New discovery related to gum disease

September 11, 2012

A University of Louisville scientist has found a way to prevent inflammation and bone loss surrounding the teeth by blocking a natural signaling pathway of the enzyme GSK3b, which plays an important role in directing the immune response.

The discovery of UofL School of Dentistry researcher David Scott, PhD, and his team recently published on-line first in the journal . The finding not only has implications in preventing periodontal disease, a that causes tooth loss, but also may have relevance to other chronic inflammatory diseases. Since GSK3b is involved in multiple inflammatory signaling pathways, it is associated with a number of diseases and also is being tested by scientists for its impact in Alzheimer's disease, and some forms of cancer, to name a few.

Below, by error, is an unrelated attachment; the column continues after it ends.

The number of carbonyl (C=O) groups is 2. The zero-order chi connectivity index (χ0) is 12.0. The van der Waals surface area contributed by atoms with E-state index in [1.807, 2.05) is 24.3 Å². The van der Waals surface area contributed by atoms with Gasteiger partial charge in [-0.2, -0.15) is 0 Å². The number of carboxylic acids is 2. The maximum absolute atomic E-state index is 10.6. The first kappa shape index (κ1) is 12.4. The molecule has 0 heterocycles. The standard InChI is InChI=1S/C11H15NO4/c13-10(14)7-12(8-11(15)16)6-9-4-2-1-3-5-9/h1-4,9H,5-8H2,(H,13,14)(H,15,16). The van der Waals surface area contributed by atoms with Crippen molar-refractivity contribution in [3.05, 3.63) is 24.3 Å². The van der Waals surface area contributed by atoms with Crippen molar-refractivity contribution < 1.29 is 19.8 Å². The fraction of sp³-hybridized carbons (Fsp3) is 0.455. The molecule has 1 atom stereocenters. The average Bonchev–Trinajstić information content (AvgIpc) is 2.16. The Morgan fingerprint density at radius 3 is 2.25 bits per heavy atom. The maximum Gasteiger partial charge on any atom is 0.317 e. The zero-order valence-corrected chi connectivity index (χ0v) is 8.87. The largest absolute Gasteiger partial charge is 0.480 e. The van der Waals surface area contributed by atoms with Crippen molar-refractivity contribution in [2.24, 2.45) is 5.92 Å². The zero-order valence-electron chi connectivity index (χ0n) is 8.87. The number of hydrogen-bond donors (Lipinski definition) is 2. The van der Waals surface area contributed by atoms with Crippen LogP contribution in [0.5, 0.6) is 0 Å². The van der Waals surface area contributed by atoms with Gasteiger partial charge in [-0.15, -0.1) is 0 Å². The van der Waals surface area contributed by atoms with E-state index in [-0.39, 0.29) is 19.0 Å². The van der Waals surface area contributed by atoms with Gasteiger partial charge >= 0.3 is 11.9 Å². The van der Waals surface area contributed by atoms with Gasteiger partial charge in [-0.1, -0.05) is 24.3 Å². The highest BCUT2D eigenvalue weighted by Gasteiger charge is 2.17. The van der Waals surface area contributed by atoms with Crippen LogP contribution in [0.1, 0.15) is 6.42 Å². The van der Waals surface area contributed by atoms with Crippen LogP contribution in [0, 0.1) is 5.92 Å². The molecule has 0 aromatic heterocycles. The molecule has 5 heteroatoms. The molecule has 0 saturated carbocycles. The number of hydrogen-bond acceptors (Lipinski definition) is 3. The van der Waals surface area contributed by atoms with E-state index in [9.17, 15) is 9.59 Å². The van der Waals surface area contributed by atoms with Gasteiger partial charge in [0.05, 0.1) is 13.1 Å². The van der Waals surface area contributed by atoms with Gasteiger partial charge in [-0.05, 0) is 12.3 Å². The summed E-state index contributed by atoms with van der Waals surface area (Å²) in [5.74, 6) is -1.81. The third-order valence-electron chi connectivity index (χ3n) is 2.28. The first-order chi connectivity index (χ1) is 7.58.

"The traditional approach to dealing with periodontal disease is to prevent plaque from forming at the gum-line or prevent the consequences of periodontal disease progression," Scott said. "Our approach manipulates a within our bodies to prevent inflammation and subsequent degradation when exposed to the bacterium P. gingivalis."

GSK3b is known to facilitate the inflammation that occurs during bacterial infections, so blocking this enzyme from completing its normal function by using the GSK3-specific inhibitor, SB216763 stopped the inflammation process and subsequent bone loss induced by the key periodontal pathogen, P. gingivalis, Scott said.

The next step is for Scott and his team to determine whether SB216763 has any side-effects or whether they need to search for a different inhibitor of GSK3b.

Explore further: Research holds promise of therapeutic approach for gum disease

More information: The article, "Inhibition of GSK3 abolishes bacterial-induced periodontal bone loss in mice" can be found on-line at

Related Stories

Recommended for you


Please sign in to add a comment. Registration is free, and takes less than a minute. Read more

Click here to reset your password.
Sign in to get notified via email when new comments are made.